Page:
Skip to main content Accessibility help
×
Home
Hostname: page-component-768ffcd9cc-kfj7r Total loading time: 0.235 Render date: 2022-12-04T06:27:45.513Z Has data issue: true Feature Flags: { "useRatesEcommerce": false } hasContentIssue true

5 - Performing ‘Water’ Ralegh : The Cultural Politics of Sea Captains in Late Elizabethan and Jacobean Drama

Published online by Cambridge University Press:  21 November 2020

Get access

Summary

‘I am Walter Ralegh, know ye not that?’

Walter Ralegh (c.1554-1618) was a pivotal cultural and political figure. Adventurer, courtier, poet, traitor, he was one of the most charismatic and controversial figures of the English Renaissance. The antiquary Anthony á Wood summed up both the difficulties of categorising him and the range of his interests: ‘[a]uthors are perplex’d […] under what topic to place him, whether of statesman, seaman, souldier, chymist, or chronologer; for in all these he did excell’. ‘Favourite’ of Elizabeth I, in later life Ralegh's fortunes reversed as, unpopular with James I, he was tried for treason, condemned, imprisoned, released, and then finally executed in October 1618 after his return from the disastrous second Guiana voyage. As his contemporary Sir Robert Naunton, Master of the Court of Wards, observed: ‘Sir Walter Rawleigh was one that it seemes fortune had picked out of purpose, of whom to make an example, and to use as her Tennis-Ball, thereby to shew what she could do’. He was also an individual whose life and treatment, and beliefs expressed in speech and writing, other writers used to support their own political viewpoints. Anna R. Beer sums up his extraordinary significance when she writes that, due to his own political marginalisation through long-term imprisonment and popular vilification, ‘Ralegh should not have mattered in the seventeenth century’, yet he was in fact the key individual the Stuart state was unable ‘to silence’. Indeed, ‘in the decades after his execution, Ralegh was re-formed by his readers into an authority in opposition to Stuart government’. Processes of memorialization appear to have taken place even whilst Ralegh was still alive, perhaps because ‘the Last Elizabethan’ (Hugh R. Trevor Roper's name for him) was considered already ‘civilly dead’ after his condemnation for treason in 1603, that is dead to law and society.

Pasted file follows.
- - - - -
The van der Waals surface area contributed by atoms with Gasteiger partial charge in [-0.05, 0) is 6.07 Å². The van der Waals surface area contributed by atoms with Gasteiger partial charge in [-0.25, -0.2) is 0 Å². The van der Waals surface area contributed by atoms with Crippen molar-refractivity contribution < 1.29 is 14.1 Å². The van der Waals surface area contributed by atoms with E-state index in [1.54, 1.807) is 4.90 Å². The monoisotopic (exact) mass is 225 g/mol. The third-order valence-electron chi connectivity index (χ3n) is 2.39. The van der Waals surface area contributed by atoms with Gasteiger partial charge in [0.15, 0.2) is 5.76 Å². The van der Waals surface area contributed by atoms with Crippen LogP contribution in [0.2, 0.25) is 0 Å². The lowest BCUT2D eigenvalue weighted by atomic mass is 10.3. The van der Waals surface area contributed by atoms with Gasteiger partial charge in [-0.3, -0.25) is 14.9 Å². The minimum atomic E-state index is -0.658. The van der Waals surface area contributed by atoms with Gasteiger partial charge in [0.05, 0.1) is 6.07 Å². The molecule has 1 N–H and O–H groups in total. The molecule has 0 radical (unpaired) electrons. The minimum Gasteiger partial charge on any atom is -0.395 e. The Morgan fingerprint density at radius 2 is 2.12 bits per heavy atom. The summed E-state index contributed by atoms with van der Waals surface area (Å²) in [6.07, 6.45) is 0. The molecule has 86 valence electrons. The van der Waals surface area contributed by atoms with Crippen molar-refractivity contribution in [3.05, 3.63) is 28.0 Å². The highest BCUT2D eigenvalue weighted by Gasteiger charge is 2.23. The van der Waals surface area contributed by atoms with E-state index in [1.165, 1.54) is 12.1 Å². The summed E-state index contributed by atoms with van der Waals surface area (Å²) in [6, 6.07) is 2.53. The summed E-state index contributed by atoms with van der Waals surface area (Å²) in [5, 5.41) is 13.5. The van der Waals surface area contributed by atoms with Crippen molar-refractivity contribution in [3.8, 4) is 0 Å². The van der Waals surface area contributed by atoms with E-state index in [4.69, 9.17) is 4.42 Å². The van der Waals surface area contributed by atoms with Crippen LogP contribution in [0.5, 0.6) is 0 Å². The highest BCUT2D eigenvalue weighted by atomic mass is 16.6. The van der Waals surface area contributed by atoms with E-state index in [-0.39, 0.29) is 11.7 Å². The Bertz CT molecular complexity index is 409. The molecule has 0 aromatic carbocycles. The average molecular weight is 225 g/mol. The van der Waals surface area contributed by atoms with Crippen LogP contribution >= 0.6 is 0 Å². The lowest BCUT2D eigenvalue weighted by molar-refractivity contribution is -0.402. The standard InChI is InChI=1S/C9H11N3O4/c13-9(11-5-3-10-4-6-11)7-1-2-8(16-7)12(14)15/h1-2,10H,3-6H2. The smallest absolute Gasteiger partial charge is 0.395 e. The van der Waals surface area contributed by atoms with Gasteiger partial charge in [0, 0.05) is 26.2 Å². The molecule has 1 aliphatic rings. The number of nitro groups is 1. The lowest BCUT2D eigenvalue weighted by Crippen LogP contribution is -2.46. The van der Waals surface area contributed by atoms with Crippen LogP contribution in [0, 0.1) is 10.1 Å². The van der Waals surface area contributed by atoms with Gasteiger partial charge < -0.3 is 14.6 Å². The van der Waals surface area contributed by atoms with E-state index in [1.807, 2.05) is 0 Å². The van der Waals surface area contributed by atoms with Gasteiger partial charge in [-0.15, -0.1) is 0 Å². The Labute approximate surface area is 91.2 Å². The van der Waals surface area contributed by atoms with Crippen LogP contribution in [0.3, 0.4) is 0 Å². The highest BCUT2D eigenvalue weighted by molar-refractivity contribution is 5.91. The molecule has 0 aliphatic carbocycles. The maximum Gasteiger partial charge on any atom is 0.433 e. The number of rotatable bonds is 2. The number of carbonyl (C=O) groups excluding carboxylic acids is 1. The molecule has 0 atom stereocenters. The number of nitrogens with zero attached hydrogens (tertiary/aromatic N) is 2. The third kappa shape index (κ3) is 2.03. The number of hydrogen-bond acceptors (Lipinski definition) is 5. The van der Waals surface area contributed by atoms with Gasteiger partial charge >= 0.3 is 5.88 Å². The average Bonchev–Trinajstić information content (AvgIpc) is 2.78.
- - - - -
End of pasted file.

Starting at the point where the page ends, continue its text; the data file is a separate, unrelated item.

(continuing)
Accounts about him both whilst alive and posthumously are often starkly different, running the gamut from hyperbolically hostile to hagiographic, so that multiple versions of ‘Walter Ralegh’ emerge and compete for dominance. For instance, he was often seen as the victim of royal authoritarianism, repression, and injustice.

Type
Chapter
Information
Publisher: Amsterdam University Press
Print publication year: 2020

Access options

Get access to the full version of this content by using one of the access options below. (Log in options will check for institutional or personal access. Content may require purchase if you do not have access.)

Save book to Kindle

To save this book to your Kindle, first ensure coreplatform@cambridge.org is added to your Approved Personal Document E-mail List under your Personal Document Settings on the Manage Your Content and Devices page of your Amazon account. Then enter the ‘name’ part of your Kindle email address below. Find out more about saving to your Kindle.

Note you can select to save to either the @free.kindle.com or @kindle.com variations. ‘@free.kindle.com’ emails are free but can only be saved to your device when it is connected to wi-fi. ‘@kindle.com’ emails can be delivered even when you are not connected to wi-fi, but note that service fees apply.

Find out more about the Kindle Personal Document Service.

Available formats
×

Save book to Dropbox

To save content items to your account, please confirm that you agree to abide by our usage policies. If this is the first time you use this feature, you will be asked to authorise Cambridge Core to connect with your account. Find out more about saving content to Dropbox.

Available formats
×

Save book to Google Drive

To save content items to your account, please confirm that you agree to abide by our usage policies. If this is the first time you use this feature, you will be asked to authorise Cambridge Core to connect with your account. Find out more about saving content to Google Drive.

Available formats
×